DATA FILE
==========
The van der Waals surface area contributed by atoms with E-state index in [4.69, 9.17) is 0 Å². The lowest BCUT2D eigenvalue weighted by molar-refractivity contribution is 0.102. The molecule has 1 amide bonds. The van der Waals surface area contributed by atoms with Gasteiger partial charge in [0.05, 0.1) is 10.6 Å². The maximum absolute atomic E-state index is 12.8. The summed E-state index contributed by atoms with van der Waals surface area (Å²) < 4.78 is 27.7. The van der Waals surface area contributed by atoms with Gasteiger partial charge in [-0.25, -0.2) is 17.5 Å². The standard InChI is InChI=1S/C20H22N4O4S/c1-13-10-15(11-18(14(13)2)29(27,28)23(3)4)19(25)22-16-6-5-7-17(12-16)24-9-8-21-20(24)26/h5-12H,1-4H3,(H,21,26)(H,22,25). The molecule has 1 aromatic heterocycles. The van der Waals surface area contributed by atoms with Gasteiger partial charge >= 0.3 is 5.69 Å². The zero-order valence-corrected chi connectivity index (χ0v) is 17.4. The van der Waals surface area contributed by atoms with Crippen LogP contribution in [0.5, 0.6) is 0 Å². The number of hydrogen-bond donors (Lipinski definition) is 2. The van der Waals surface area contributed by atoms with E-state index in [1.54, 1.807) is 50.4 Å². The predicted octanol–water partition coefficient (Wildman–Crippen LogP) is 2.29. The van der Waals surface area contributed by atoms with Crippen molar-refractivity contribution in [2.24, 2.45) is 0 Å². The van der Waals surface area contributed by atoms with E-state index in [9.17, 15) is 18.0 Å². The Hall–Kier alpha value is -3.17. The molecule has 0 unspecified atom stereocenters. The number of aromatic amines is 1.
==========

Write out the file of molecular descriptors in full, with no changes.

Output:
The van der Waals surface area contributed by atoms with E-state index in [4.69, 9.17) is 0 Å². The lowest BCUT2D eigenvalue weighted by molar-refractivity contribution is 0.102. The molecule has 1 amide bonds. The van der Waals surface area contributed by atoms with Gasteiger partial charge in [0.05, 0.1) is 10.6 Å². The maximum absolute atomic E-state index is 12.8. The summed E-state index contributed by atoms with van der Waals surface area (Å²) < 4.78 is 27.7. The van der Waals surface area contributed by atoms with Gasteiger partial charge in [-0.25, -0.2) is 17.5 Å². The standard InChI is InChI=1S/C20H22N4O4S/c1-13-10-15(11-18(14(13)2)29(27,28)23(3)4)19(25)22-16-6-5-7-17(12-16)24-9-8-21-20(24)26/h5-12H,1-4H3,(H,21,26)(H,22,25). The molecule has 1 aromatic heterocycles. The van der Waals surface area contributed by atoms with Gasteiger partial charge >= 0.3 is 5.69 Å². The zero-order valence-corrected chi connectivity index (χ0v) is 17.4. The van der Waals surface area contributed by atoms with Crippen LogP contribution in [0.5, 0.6) is 0 Å². The number of hydrogen-bond donors (Lipinski definition) is 2. The van der Waals surface area contributed by atoms with E-state index in [1.54, 1.807) is 50.4 Å². The predicted octanol–water partition coefficient (Wildman–Crippen LogP) is 2.29. The van der Waals surface area contributed by atoms with Crippen molar-refractivity contribution in [2.24, 2.45) is 0 Å². The van der Waals surface area contributed by atoms with E-state index in [9.17, 15) is 18.0 Å². The Hall–Kier alpha value is -3.17. The molecule has 0 unspecified atom stereocenters. The number of aromatic amines is 1.